2024 Volume 22 Issue Special_Issue Pages S-1-S-95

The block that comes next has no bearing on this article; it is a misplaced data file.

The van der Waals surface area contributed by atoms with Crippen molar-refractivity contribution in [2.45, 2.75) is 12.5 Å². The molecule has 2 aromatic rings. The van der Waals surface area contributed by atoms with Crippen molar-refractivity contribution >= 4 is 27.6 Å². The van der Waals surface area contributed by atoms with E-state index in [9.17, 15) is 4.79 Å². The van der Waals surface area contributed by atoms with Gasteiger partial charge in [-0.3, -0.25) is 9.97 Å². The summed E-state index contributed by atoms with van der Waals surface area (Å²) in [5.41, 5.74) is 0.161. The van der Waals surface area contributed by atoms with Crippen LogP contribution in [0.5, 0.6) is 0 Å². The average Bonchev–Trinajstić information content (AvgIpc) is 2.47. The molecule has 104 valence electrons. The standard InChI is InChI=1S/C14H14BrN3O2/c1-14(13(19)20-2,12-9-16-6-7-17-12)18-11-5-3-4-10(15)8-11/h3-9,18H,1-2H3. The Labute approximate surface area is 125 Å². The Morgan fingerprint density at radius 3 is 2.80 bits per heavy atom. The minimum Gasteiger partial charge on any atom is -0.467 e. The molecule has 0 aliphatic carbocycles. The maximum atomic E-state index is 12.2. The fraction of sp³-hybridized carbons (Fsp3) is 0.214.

Temperature has widely been recognised as an instrumental factor which affects the development of the fresh, mechanical and durability properties of concrete. On the same time, with the recent advents in cement and concrete technology, new binders materials emerge which are affected by temperature and time differently when compared to traditional cements and this could potential induce adverse consequences during design, production, construction and service life of concrete materials and structures. In addition to the above, ongoing climate crisis and change may result in unusual temperature observations that can affect the ageing performance of materials and structures. It, therefore, is of paramount importance to encapsulate the progress in understanding, predicting and monitoring the combined effects of temperature and time on the behaviour of concrete and cementitious systems. The present special issue includes 6 pertinent articles addressing several aspects of the combined effects of temperature and time on concrete properties. Article 7295 (S2-S16) deals with influence of temperature on the hydration, setting and strength of cement pastes with the addition of Triethanolamine and Triisopropanolamine as accelerating or retarding admixture agents. Article 1038 (S17-S31) presents an experimental and numerical study using nanoparticle-based magnetic induced heating with particular applications to oil well cement slurries. Article 5589 (S32-S44) investigates the application of maturity method for estimating the mechanical and durability properties for engineered cementitious composites. Article T0209 (S45-S58) explores the potential of incorporating steel fibres towards improving the thermal resistance of engineered cementitious composites after exposure to elevated temperatures. Article 5508 is an examines that influence of temperature on the evolution of early-age elastic modulus on paste and concrete level and finally, article 6130 studies the effects of temperature on early-age hydration and setting of mixes with ground granulated blast-furnace slag. The articles within this special issue present a wide range of research advancements towards the understanding of the combined effects of temperature and time on properties of cementitious systems. The contributions range from advanced experimental methods at isothermal and non-isothermal conditions, applications of non-conventional concrete materials and measurement of physical and chemical properties of cement-based materials to insightful applications of maturity methods, numerical simulations and discussions on activation energy. It is hoped that the present special issue would provide the state-of-the-art as well as inspiration for further research on the topic.